Anyone that knows anything about air traffic control knows that one of the most important aspects is communication.
Teams of people need to work together to ensure a successful takeoff or landing. This is because the process of air traffic control is an uphill battle in the dark. One slight mistake and the results are catastrophic.
Similarly, the breakdown in communication and its impact were exhibited recently by the mammoth traffic jam that was witnessed in Kampala. Road users had to wait more than three hours to travel distances of 10 kilometers or less. The frustration, lost time, wastage of fuel, etc, are the results of something avoidable.
A World Bank study says such traffic jams are costing Uganda over $800m (over Shs 2.8 trillion) in lost Gross Domestic Product (GDP). It is unfortunate that a minister considers this a tourist attraction.
Road traffic control, if poorly managed, can have disastrous results. As such, all stakeholders need to take due care as they carry out their responsibilities and work as a team. Teamwork is a necessity, considering the variables and the number of stakeholders involved. Through careful research, planning and regulation, we are able to find lasting solutions.
Kampala Capital City Authority (KCCA) needs to constitute a research and development unit dedicated to research, planning and regulation. The team of professionals should constitute engineers, planners, architects and economists.
They could partner the academia, traffic police and other stakeholders with the aim of comprehensively planning for the current and future needs of the city. Information can be collected from different stakeholders and this can be used by the unit to plan accordingly.
A Traffic Monitoring System (TMS) may be used to provide data and analysis to help traffic managers, road maintenance contractors and even road users make informed judgments and better decisions especially where you have a mixed traffic flow.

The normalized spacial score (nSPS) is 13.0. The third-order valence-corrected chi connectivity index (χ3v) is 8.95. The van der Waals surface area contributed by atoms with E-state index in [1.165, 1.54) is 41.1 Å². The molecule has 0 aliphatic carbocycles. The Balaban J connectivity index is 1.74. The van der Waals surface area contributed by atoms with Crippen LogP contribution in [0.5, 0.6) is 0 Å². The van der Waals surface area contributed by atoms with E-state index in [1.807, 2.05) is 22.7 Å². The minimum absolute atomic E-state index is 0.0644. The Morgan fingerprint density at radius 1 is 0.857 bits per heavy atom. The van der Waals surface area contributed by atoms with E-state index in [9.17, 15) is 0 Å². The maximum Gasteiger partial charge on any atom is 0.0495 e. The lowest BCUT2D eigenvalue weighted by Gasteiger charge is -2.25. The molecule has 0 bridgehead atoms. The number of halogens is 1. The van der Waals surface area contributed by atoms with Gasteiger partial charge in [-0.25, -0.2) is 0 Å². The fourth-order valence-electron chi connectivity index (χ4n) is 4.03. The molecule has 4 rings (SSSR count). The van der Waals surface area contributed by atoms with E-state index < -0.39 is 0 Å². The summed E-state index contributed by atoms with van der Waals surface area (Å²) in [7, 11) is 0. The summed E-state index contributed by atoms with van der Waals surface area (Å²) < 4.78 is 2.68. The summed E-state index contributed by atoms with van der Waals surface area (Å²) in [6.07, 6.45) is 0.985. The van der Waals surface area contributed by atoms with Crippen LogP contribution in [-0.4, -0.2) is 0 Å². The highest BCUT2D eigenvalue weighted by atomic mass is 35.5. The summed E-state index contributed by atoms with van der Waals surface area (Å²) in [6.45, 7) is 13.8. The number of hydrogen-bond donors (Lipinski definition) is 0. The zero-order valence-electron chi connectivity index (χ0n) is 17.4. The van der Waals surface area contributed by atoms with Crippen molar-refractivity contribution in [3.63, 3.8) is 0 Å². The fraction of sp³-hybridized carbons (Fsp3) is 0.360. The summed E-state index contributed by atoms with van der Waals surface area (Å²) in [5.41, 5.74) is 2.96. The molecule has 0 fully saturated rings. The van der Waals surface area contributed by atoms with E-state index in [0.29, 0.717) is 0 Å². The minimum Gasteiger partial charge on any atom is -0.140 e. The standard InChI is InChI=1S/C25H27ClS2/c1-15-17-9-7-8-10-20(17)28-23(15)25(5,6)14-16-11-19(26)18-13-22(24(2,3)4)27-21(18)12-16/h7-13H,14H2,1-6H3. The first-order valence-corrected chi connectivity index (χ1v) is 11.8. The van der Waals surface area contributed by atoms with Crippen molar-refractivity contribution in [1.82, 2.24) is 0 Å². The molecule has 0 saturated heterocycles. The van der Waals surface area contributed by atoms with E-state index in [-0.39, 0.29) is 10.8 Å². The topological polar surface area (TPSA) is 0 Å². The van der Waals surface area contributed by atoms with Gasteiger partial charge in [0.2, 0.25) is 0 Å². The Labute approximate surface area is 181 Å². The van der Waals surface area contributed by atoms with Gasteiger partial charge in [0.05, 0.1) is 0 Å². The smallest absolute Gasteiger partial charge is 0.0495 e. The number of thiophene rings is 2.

This system, linked with appropriately-placed CCTV cameras, will provide valuable information for the planners. It’s these systems and plans that would guide the budgeting processes and dialog with different financiers. Without appropriate planning, we will forever experience the motorcycle (boda boda) menace on our streets.
The grand plans of flyovers, bus lanes and so on are welcome and appreciated. We risk transferring the traffic congestion nightmare to the flyovers if appropriate information is not analyzed and applied.
Some decisions shouldn’t be made without appropriate consultation. We have seen scenarios where road separations are constructed only to be dismantled a week later because they were either not necessary or they were causing more congestion.
This obvious wastage can easily be avoided. We still have the recurrent street parking problem that appears convenient since it generates income. However, appropriate multistoried parking (precast structure or steel structure) presents an opportunity to do away with street parking in the central business district once and for all.
The high cost of parking may prohibit users from bringing vehicles into the city and this is another bonus that serves to decongest the city.
Traffic officers take the whole day, physically on the road. They have and can collect data about traffic flow at different times of the day. They can collect raw data for analysis before decisions can be made.
They can advise about adjustments to be made to improve existing systems. Their role should not be to indefinitely override existing systems. This may be done as a stopgap measure before sustainable solutions can be granted.
Adherence enforcement will always be required and expected of the traffic police. This is because of the obvious indiscipline by road users. The punishments should be severe and deterrent and should apply to everyone (including police cars, army vehicles and ‘ministers’).
Road users on their side need to be disciplined. Traffic police needs to intervene to change the wrong culture entrenched in our minds.
KCCA has taken an effort to put up infrastructure, redesign road directions, put up signposts, all in a bid to improve the road-user experience. This is appreciated but it can’t happen in a silo and without appropriate planning. The implementation may be painful in the short-run but it will definitely pay off in the long-run.
The author is a mechanical engineer and director, Aquila Investments.